In order to make clear gas flow mechanism in shale nanopores, many scholars made theoretical studies and obtained some useful information. Javadpour found that gas flow in shale nanopores can be modeled with a diffusive transport regime and negligible viscous effects (Javadpour et al., 2007); in 2009, presenting another formulation for gas flow in the nanopores of mudrocks based on Knudsen diffusion and slip flow, he drew a conclusion that the ratio of apparent permeability to Darcy permeability increases sharply as pore sizes reduce to smaller than 100 nm (Javadpour, 2009). Civan presented a model which can accommodate a wide range of fundamental flow mechanisms, such as continuum, slip, transition, and free molecular flow, depending on the prevailing flow conditions characterized by Knudsen number (Civan, 2010). After improving the description of shale matrix flow by considering diffusive flow in nanopores, Ozkan found that Knudsen flow takes over and contributes to fluids transfer from matrix to fracture network (Ozkan et al., 2010). Appling the dusty-gas model to the study of microscale flow behavior in shale gas system, Freeman showed that for rock with small pore throat diameters, the composition of flowing gas is significantly different than the situ stagnant conditions (Freeman et al., 2011). Villazon generalized a transport equation valid for all flow regimes for an ideal gas in a capillary tube and extended the formulation to quantify the effect of a distribution of pore sizes for different flow regimes (Villazon et al., 2011). Swami studied the contribution of Knudsen diffusion, gas slippage, gas desorption and gas diffusion from kerogen to total shale gas production by a proposed pore scale gas flow model (Swami et al., 2012). Shabro introduced a new numerical algorithm to forecast gas production in organic shale, simultaneously taking into account gas diffusion in kerogen, slip flow, Knudsen diffusion, and Langmuir desorption (Shabro et al., 2012). Alharty developed a dual-porosity and a triple-porosity finite-difference model for single-phase flow in shale including advective, diffusive, and Knudsen flow mechanisms (Alharty et al., 2012). Using Lattice Boltzmann Method (LBM) to simulate shale gas transport in kerogen, Fathi drew a conclusion that mechanisms of slippage and surface transport would enhance gas transport in the organic nanopores (Fathi et al., 2012). Deng presented a seepage model for shale gas reservoir based on Beskok and Karniadakis equation (Beskok and Karniadakis, 1999; Deng et al., 2014). Cao investigated multi-scale gas transport behavior in organic rich shale by theoretical modeling (Cao et al., 2016). Albinali constructed a 1D anomalous diffusion model to analyze oil and gas production in fractured nanoporous media (Albinali et al., 2016).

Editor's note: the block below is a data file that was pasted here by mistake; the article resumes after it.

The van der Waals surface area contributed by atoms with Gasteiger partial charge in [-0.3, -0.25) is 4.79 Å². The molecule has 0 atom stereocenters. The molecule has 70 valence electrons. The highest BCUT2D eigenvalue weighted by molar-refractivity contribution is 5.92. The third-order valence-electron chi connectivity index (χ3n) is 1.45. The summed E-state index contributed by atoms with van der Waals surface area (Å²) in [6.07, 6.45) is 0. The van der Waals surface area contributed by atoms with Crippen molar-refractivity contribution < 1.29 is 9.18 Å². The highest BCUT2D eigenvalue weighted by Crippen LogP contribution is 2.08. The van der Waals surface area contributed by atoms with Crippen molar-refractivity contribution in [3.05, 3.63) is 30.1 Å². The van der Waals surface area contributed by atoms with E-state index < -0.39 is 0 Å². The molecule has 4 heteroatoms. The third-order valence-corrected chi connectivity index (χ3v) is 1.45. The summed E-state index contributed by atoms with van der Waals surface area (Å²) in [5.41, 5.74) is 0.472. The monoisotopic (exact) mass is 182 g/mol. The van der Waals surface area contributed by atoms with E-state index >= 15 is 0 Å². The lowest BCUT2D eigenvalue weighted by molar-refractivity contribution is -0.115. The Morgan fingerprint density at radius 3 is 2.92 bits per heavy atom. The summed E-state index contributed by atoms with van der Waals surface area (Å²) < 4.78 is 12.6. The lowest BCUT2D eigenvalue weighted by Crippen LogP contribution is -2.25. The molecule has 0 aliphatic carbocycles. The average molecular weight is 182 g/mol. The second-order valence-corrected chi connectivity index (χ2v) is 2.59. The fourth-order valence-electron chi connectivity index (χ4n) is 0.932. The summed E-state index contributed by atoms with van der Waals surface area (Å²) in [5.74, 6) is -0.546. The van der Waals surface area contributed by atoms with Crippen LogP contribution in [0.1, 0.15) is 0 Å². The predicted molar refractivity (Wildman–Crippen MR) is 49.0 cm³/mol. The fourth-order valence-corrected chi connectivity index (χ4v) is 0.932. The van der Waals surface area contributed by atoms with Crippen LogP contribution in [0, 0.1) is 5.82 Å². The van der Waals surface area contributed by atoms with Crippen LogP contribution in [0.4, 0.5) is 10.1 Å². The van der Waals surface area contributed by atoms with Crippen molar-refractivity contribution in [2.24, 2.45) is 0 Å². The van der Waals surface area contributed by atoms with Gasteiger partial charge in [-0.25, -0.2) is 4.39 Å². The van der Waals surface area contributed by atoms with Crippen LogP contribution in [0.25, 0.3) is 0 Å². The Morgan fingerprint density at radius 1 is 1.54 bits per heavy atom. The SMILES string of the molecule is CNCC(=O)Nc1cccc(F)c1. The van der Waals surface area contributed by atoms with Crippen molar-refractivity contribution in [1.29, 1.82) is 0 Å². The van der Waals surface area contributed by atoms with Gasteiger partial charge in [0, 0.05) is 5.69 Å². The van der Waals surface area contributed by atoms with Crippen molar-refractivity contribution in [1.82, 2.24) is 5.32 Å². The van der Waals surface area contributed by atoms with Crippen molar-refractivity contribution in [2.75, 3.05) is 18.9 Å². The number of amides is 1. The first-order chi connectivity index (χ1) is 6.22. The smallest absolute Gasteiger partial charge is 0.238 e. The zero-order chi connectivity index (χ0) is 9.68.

In summary, previous studies mainly focused on theoretical calculation in a micro scale. Those previous investigations did not obtain the experimental data to answer questions concerning gas production in shale matrix or pressure propagation in shale matrix. In this study, we conducted an experiment to model gas production in shale matrix and studied gas transport mechanism in shale matrix in a macro scale.